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Recognition and early management of Reye's syndrome.
  1. C A Dezateux,
  2. R Dinwiddie,
  3. P Helms,
  4. D J Matthew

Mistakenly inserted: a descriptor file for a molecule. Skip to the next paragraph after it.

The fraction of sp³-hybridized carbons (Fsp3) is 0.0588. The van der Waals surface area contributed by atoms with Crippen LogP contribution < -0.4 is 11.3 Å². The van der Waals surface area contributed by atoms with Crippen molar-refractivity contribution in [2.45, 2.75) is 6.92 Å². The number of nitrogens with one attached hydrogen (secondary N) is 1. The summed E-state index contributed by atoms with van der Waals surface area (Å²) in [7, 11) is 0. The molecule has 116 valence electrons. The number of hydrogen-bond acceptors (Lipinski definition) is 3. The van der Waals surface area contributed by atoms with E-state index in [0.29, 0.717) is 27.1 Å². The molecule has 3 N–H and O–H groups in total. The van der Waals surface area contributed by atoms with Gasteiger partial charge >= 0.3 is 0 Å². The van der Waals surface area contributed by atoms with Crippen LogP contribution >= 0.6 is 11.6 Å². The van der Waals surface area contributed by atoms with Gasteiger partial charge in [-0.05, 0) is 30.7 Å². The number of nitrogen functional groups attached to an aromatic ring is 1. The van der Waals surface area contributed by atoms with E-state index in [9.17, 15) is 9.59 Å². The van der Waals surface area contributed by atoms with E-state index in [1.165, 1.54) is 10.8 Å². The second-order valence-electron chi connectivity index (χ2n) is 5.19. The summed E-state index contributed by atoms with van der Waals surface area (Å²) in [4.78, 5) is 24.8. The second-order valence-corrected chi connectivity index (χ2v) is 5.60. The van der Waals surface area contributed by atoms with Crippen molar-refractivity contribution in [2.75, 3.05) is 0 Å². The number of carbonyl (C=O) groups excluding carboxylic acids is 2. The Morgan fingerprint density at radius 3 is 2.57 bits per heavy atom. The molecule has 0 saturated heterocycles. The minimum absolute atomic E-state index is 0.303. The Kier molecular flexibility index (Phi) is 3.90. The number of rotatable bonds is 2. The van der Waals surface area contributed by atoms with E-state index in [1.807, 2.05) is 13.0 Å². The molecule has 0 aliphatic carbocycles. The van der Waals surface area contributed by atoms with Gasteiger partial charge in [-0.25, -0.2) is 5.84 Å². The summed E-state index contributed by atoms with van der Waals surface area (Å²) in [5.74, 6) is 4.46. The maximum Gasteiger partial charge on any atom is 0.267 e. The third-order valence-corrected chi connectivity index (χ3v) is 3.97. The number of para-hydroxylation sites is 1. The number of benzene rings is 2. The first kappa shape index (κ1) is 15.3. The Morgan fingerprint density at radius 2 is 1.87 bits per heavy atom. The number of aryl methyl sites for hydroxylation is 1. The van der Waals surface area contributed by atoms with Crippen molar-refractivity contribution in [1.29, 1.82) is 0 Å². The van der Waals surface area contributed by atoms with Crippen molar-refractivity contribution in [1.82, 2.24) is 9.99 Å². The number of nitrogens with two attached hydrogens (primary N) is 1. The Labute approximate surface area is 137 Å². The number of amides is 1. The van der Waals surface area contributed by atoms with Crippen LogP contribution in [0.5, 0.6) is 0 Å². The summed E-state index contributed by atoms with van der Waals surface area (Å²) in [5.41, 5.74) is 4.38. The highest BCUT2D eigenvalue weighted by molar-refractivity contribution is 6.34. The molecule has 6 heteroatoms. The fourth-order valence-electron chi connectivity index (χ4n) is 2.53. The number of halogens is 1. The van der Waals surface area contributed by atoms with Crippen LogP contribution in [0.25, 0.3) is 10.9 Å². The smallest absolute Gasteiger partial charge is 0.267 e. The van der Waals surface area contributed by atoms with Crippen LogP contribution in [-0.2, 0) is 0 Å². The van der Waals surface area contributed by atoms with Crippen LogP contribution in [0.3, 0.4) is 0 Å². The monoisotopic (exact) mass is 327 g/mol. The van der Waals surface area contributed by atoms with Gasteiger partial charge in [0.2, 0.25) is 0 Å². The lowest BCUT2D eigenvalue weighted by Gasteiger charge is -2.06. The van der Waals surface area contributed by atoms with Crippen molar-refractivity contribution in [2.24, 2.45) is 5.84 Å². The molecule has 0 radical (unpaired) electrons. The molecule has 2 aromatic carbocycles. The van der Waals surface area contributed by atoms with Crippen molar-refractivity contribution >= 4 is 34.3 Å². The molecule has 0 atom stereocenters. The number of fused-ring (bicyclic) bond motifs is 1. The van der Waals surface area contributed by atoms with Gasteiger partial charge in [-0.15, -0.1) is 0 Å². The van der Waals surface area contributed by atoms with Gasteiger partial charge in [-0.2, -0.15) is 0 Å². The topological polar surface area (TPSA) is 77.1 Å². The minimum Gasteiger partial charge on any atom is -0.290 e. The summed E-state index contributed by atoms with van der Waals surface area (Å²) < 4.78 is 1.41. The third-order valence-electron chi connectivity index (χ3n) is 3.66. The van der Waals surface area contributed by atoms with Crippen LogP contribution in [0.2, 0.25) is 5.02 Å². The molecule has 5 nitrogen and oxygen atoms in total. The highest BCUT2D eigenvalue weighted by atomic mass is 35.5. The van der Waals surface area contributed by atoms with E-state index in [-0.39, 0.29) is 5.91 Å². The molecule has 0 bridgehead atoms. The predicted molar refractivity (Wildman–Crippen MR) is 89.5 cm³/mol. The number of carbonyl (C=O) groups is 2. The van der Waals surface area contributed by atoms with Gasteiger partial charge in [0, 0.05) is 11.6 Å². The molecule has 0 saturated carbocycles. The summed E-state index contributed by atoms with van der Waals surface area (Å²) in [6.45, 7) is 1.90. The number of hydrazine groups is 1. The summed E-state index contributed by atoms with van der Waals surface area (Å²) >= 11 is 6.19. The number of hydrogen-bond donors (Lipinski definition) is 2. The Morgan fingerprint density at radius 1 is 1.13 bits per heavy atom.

Reye's syndrome continues to be associated with a high mortality. Out of 12 cases treated on our intensive care unit over a four year period, seven died, one suffered minimal cerebral damage, and four were normal. Rapid progression through coma stages and high peak ammonia concentrations worsened prognosis. Reye's syndrome was suspected in only 50% of cases at the referring hospital and resulted in prompt referral to the intensive care unit in only one case. Late referral to the unit was associated with a poor outcome. Sudden neurological deterioration followed diagnostic lumbar puncture in six children. Papilloedema was an unreliable sign of raised intracranial pressure and was absent in all cases. While computed tomography of the brain was useful in providing additional evidence of raised intracranial pressure, this could only be confirmed by direct measurement. Lumbar puncture in the presence of rapidly progressive coma should be deferred until raised intracranial pressure has been excluded. To this end, early admission to a paediatric intensive care unit with facilities for computed tomography and monitoring of intracranial pressure is recommended.

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